What should scare everyone is the opportunity to issue nefarious controls at just the right time. Now to do that, you’d need intimate knowledge of not only how the SCADA system works, but how the electric distribution system works, how the water system works, how the transportation systems work –in other words, it’s not enough to be an IT geek. You have to have the experience of an engineer with significant detailed knowledge of the infrastructure as well.
Yes, this is security through obscurity. However, do note that the number of people on this planet who could pull off a successful attack like this are probably measured in the low hundreds. This combination of skill and experience is very unusual.
As for those of you who shake your heads at the choices made in SCADA systems, remember this: the goals (in order) are Safety, Availability, Integrity; and perhaps confidentiality, though aside of keeping keys and access systems secure, it doesn’t figure in to this. Many of the security assumptions you have learned from office applications are inappropriate in this context.
Also, sooner or later we will all slip up and someone will manage to hack us. All this doom about Telvent ignores the fact that they’ve been doing a pretty decent job of handling this situation. I am not a Telvent customer or a Telvent manager. I’m merely a SCADA user who is trying to deal with the reality of keeping a distribution system going.
Though I’m not happy about the fact that they did get hacked, I’m impressed that they 1) caught it, 2) did their best to remediate it, and 3) put their customers first. Contrast that with how Siemens handled Stuxnet.
HA! HA! I imagine this site is one of those “watering holes” mentioned in the article! :O
I’ve been a user of OASyS DNA for years. If the Chinese were trying to steal advanced intellectual property from Telvent, the joke is on them…
How many of their competitors have been pwned and don’t know it yet, or won’t admit it if they know it?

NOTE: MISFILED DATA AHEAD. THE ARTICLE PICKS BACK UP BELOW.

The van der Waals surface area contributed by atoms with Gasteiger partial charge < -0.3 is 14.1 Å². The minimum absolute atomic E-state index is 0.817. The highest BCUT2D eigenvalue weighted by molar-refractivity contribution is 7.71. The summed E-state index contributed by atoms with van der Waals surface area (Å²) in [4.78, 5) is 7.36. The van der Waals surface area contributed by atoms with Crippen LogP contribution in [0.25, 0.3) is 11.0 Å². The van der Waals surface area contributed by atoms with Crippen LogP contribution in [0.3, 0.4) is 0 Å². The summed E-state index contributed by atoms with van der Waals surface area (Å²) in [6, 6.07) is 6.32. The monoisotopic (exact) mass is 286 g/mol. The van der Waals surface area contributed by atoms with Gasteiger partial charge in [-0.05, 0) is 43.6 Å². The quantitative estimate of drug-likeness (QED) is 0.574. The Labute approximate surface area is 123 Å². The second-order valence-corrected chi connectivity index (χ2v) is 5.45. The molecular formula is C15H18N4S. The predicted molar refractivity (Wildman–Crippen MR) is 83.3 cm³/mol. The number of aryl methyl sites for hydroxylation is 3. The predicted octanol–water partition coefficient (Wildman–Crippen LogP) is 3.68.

Reverse engineer them all, take the best and leave the rest, you end up with some decent features. Then, as Richard Steven Hack observed, it comes down to execution.
Whose execution is better, the successful intruders or the victims that can’t keep them out? Think of it as Darwinian selection in the free market economy…
Sounds like denying ISO/IEC 27000 family of standards was published in October 2005 by the International Organization for Standardization (ISO) and the International Electrotechnical Commission (IEC)? 🙁
And when the only ones left are the ones who stole technology from others and were therefore able to spend more of their time making the corners less sharp, what then? Who is going to invent the next generation of technology for them to steal from?
We need to reward the people who dare to create something new and succeed in making it happen. Letting others copy their work and dilute their success diminishes their reward, often to the point of making it pointless to even attempt something equivalent in the future.
The future you espouse is all wonderful so long as you’re the pointless conman who never invents anything and rips everyone off. When there’s nobody left to rip off the house of cards will come crashing down.
Anything that is related to the infrastructure of the country should be DISCONNECTED from the internet and a live human being should have the job of controlling the system. This would make it more secure and create some good jobs for people who could use the work.
Power, gas, pipelines, water, etc… All should be offline!
Remember stuxnet. Those computers were completely disconnected, and all that did was slow the hack. Any computer needs to be updated and maintained, and that means transferring information to that computer in some fashion. Hack the source of that information, plant your code, and the fact that its not on the ‘net is just an inconvenience.
Without a doubt this is the future of warfare. Everyone is worried about traditional bombs and physical attacks. Instead, we will wake up one day to find our electricity turned off, or our infrastructure under someone elses control. If we dont prepare now , we are in for a rude awakening.
use http://www.surfpatrol.ru/report check ur system for vulnerabilities with SurfPatrol and update it in time